01-04-2007, 09:37 PM
does anyone here work in genetics? im workin on that degree now. but i had a thought but no idea if i was the only one with this idea for a future. but i had the idea that with genetics we could alter the dna coding of anything with work. and thus how much would it take to change a saltwater fish into a freshwater fish. from what i read in my bio book a simply basic difference is the proton pumps present in one but not the other. well do yall think this would take off in the hobby world? like a freshwater seahorse? it is much more complex but heavens the idea is exciting...
01-05-2007, 08:44 AM
I do quite a bit of molecular genetics for a living, and while your idea is exciting, I don't necessarily know how feasible it is. To begin with, I'm relatively certain that it is more than a single proton pump that differentiates freshwater fish from saltwater. The difference in osmolarity between the two types of water tells me there must also be some ion channels or transporters that are different, or are at least regulated differently. But, even assuming that it was simply one proton pump that was different, you wouldn't be able to simply knock it out or clone it in for various reasons. First, it could potentially be required for other fish functions, such as digestion, reproduction, etc, (or even affect the color, making the fish less desireable) and therefore knocking it out or adding it in would have lethal side effects. The other thing is that very rarely is a gene always on or always off. We would have to have a better understanding of how it is regulated in the body.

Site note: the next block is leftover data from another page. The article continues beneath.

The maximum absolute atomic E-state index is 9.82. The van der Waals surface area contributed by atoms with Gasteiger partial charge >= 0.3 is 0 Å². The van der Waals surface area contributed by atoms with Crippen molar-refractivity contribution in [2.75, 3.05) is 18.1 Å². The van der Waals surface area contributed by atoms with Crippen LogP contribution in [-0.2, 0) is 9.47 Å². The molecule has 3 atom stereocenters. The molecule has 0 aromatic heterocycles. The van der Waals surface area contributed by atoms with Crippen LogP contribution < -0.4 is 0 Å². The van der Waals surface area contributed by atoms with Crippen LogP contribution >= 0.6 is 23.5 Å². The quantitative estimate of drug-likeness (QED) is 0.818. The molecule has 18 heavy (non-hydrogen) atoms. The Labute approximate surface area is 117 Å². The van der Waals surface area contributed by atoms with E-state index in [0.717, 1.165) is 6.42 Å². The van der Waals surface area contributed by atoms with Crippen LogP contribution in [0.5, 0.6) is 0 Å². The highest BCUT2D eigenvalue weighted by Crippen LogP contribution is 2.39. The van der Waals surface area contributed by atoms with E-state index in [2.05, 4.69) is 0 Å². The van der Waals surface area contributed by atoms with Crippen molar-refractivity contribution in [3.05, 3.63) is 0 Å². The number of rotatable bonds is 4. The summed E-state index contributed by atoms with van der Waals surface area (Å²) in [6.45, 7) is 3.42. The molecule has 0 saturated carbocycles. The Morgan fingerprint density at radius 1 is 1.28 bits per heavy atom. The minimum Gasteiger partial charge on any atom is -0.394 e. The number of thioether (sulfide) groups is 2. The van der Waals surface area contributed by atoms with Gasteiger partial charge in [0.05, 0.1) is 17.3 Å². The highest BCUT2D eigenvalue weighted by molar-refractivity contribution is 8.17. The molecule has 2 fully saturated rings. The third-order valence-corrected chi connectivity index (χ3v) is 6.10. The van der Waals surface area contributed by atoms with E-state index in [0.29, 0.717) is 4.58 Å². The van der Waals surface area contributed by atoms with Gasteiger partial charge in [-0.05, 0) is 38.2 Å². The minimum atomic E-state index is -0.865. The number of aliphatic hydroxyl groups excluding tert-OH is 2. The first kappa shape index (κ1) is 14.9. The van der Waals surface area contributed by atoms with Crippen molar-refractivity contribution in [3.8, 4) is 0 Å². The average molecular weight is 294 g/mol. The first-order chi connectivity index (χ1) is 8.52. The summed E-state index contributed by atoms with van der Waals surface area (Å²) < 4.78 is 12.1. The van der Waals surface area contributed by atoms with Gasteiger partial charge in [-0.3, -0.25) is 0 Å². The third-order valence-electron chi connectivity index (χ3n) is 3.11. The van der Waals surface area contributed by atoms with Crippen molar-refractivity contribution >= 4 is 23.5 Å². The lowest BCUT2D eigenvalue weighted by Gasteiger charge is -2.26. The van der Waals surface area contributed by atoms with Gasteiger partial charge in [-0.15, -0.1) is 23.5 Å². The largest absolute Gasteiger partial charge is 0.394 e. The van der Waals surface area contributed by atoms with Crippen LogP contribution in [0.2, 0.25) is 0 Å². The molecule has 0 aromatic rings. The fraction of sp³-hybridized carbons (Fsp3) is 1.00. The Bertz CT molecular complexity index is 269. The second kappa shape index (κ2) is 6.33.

Exciting idea, and it would be great for a lot of hobbyists (ethical issues aside), but I think it is far too complex to consider with where the field stands today.
So yeah, while the
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